Sunday, January 22, 2017

The Day Democracy Roared



Don’t Mourn—Organize!
Before he was executed in 1915, social activist Joe Hill wrote a telegram to a friend saying “Don’t waste time mourning for me—organize!” This was shortened to the slogan above used by the IWW—International Workers of the World. Known as the Wobblies, this group of labor activists was formed in Chicago in 1905 to define the very real problem of labor/management relations and craft a vision of the future. The opening of their Constitution reads:
The working class and the employing class have nothing in common. There can be no peace so long as hunger and want are found among millions of the working people and the few, who make up the employing class, have all the good things of life.
Between these two classes a struggle must go on until the workers of the world organize as a class, take possession of the means of production, abolish the wage system, and live in harmony with the Earth…
These folks are part of our American ancestry of resistance, along with the Founding Fathers who rebelled against the British, the Underground Railroad helping escaped slaves and the Abolitionist Movement, the Woman’s Suffrage Movement, the Civil Rights Movement, the United Farmworkers Movement, The Black Panthers, the Vietnam War Protest, the Environmental Movement, the Women’s Movement, the Nuclear Freeze Movement, the Gay Pride Movement and beyond. Each took on a different slice of injustice, organized and swam upstream against the popular tide of business as usual. The common ground was refusal to be defined by others who didn’t understand them and only sought to control them, use them, manipulate them, suppress them, oppress them. At the bottom of each lay the call for human dignity, for equal rights and opportunity, the chance to be judged by the content of their character instead of gender, skin color, sexual preference or economic status.  As happens with us flawed mortal beings, folks in these movements could be inconsistent, focused only on their issue. Blacks could be homophobic, gays could be racists, labor organizers could be sexist, women could be CEO’s causing environmental damage or treating workers badly, etc.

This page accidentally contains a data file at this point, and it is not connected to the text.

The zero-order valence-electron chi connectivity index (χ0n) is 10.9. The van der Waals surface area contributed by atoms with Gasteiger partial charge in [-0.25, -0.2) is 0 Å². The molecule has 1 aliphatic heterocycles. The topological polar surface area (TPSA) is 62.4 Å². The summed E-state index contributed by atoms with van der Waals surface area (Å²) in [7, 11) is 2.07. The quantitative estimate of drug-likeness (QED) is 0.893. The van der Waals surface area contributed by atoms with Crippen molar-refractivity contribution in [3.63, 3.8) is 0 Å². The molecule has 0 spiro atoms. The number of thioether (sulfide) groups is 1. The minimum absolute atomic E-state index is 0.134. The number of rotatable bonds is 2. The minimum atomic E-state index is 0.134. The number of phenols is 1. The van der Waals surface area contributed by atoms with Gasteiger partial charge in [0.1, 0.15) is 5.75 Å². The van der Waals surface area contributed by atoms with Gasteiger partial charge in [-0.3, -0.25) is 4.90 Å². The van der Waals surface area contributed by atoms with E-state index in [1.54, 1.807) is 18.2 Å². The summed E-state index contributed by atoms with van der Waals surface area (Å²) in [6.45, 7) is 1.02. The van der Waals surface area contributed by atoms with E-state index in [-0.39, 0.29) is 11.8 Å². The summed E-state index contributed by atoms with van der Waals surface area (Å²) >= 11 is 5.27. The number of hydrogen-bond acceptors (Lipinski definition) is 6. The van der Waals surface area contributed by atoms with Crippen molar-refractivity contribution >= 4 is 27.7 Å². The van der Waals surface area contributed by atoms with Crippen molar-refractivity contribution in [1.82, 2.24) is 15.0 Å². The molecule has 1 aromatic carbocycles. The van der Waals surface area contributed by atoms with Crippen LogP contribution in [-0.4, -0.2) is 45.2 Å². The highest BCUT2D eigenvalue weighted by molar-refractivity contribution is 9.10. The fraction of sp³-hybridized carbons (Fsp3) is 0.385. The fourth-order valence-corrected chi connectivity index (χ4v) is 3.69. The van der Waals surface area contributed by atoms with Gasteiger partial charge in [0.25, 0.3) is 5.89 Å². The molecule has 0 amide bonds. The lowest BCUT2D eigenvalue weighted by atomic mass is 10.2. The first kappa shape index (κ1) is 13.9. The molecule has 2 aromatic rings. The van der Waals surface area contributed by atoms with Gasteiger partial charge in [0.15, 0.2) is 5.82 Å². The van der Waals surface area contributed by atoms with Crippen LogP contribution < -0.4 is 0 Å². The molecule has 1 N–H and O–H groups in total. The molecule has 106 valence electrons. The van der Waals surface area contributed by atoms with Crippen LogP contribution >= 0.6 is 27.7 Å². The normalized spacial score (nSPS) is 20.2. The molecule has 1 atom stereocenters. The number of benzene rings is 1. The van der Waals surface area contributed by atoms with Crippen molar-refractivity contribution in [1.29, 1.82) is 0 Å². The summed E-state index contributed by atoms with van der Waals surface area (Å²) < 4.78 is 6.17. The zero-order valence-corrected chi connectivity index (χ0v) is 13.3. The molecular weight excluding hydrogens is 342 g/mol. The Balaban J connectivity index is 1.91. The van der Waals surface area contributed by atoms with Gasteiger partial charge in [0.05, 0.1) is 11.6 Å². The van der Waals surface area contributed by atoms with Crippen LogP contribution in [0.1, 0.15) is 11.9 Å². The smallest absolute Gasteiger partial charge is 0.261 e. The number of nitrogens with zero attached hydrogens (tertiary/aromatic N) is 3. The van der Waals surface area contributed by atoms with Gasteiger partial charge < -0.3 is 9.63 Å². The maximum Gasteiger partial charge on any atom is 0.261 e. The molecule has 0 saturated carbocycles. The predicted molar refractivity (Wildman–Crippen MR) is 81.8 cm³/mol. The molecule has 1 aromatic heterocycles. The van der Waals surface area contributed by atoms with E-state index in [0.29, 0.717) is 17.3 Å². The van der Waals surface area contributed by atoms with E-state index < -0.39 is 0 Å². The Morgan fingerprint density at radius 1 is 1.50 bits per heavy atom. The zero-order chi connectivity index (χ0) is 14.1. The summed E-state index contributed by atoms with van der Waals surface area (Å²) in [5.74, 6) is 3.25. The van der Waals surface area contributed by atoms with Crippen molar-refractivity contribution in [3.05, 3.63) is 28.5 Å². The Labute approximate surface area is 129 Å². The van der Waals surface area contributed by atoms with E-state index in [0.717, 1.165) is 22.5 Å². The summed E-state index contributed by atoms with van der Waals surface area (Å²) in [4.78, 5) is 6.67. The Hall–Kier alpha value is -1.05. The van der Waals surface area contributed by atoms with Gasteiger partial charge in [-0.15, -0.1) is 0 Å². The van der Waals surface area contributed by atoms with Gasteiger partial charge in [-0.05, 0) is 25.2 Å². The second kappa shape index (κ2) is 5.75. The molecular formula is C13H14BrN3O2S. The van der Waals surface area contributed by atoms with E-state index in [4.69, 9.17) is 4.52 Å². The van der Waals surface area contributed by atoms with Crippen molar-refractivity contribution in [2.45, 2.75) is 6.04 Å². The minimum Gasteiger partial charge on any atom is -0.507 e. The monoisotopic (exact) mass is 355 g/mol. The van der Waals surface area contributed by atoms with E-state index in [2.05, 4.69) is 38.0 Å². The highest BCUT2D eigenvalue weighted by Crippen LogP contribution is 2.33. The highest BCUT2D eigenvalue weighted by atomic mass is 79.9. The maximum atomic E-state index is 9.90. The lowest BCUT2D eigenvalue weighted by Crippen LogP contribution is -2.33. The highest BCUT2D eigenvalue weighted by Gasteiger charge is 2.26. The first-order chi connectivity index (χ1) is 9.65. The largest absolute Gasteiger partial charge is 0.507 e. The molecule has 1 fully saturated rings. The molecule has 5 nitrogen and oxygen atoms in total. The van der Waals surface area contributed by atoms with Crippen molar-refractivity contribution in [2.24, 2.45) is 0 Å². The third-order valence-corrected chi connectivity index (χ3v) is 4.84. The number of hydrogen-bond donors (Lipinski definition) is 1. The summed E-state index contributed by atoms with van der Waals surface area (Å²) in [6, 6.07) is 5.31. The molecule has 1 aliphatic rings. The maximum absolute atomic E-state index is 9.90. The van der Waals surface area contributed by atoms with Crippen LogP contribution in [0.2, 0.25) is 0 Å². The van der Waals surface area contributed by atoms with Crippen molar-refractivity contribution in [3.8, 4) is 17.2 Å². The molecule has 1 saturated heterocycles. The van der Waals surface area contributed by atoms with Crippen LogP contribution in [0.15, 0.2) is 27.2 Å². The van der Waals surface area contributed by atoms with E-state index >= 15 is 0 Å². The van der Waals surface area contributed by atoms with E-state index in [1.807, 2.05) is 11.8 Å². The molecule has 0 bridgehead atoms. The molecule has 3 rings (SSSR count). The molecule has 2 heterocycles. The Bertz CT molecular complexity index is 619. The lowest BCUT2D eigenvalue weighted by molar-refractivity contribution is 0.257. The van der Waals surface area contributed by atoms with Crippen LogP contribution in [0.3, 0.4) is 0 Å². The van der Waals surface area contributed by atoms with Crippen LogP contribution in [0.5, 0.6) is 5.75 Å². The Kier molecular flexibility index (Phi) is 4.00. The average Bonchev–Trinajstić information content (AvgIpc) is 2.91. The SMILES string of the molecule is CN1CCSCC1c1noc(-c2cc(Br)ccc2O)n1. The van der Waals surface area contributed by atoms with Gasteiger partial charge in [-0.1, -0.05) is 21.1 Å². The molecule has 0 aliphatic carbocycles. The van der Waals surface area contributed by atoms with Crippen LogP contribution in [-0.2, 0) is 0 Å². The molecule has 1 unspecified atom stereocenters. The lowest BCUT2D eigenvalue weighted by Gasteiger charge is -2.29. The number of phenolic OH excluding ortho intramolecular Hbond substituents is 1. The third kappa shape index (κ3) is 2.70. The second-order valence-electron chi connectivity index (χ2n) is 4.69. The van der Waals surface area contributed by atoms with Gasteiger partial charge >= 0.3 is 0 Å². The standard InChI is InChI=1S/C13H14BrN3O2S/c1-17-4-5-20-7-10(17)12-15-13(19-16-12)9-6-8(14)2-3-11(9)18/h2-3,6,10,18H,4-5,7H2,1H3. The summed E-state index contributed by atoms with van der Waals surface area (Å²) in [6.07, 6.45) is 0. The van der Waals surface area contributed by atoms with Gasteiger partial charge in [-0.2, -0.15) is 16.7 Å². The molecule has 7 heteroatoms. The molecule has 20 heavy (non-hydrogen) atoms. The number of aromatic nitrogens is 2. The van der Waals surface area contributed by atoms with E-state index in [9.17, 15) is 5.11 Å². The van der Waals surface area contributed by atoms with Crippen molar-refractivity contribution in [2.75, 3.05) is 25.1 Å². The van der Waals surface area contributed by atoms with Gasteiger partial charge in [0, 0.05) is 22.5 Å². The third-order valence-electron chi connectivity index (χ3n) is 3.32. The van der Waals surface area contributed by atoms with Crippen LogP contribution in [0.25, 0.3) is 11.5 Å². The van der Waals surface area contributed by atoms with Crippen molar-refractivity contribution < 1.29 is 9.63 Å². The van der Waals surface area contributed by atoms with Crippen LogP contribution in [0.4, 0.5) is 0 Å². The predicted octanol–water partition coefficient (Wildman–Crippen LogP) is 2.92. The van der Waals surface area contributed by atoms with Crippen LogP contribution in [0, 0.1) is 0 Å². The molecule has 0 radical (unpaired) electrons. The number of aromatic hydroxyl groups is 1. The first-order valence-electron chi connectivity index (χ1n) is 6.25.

But yesterday, out on the streets around the world, two remarkable things happened.
1)    Heeding the IWW’s slogan, we crawled out of our depression, aloneness, hopelessness watching the transfer of power and organized and took to the streets and wasn’t that extraordinary!!! Alone with our TV’s and computers, we felt like strangers in a strange land, but out on the street—Hey! Here we are! Thousands of us, millions of us who are not fueled by hate and false superiority, not brainwashed with the lies of the powers-that-be who are playing us for suckers, not desperate to have Daddy promise to fix the world for us when we know full well the guy can’t even fix the toilet. Out there marching, we didn’t all look alike, we didn’t all think alike, we didn’t buy our carbon-copy signs at Walmart with the same old mindless slogans, but made our own at home and crafted our words with our own creative zest— and with humor too! Suddenly we didn’t feel alone and in fact, felt the truth of the 3 million more popular votes and the tide of world opinion at our side. My wife and I marched in San Francisco, my daughter Talia in Washington DC, my daughter Kerala and our granddaughter Zadie (see photo above) in Portland. Marches happened in cities all across the country and in 50 other countries besides! Over 4 million people saying no to the guy who represents our worst selves and saying yes to our better selves. It was glorious.
Of course, it doesn’t erase the evils threatening to be signed into law, but it lets those folks know we’re not gonna take it lying down. And just a thought here—doctors, think about treating patients without charging them too much, teachers, close the doors to your rooms and treat kids kindly and tell them the stories of the Wobblies and such, policeman, refuse to arrest peaceful protesters, judges, stand up against the bad guys. And all of us watching each other’s backs.
2)    There’s nothing like a common enemy to bring people together and that’s the small light at the end of this dark tunnel—all these movements were finally together yesterday, each united against this man and his followers determined to set human evolution backwards, each looking beyond their immediate agenda to the unifying principle at the heart of them all— human kindness. And even beyond human kindness, because we have to speak on behalf of animals, trees, plants, watersheds, ozone layers. The Buddhists have a very broad view of what’s alive and worthy of love and protection, granting consciousness to a larger world than merely human. They call them “sentient beings” and the first Buddhist vow is:

     “Though sentient beings are numberless, I vow to save them.”
      
      And so I’d like to announce the movement that gathers all worthy movements together: The International Sentient Beings of the World. Not very sexy or swingin’, but you get my drift. It began yesterday with folks from just about every major city in the U.S. and dozens around the world taking to the street and speaking clearly: “Not in our name!”

     One of my favorite signs from yesterday:

    “The Day Democracy died ROARED!”

     The slumbering bear of activism has awakened, determined to protect her cubs!!!! Arise!!!

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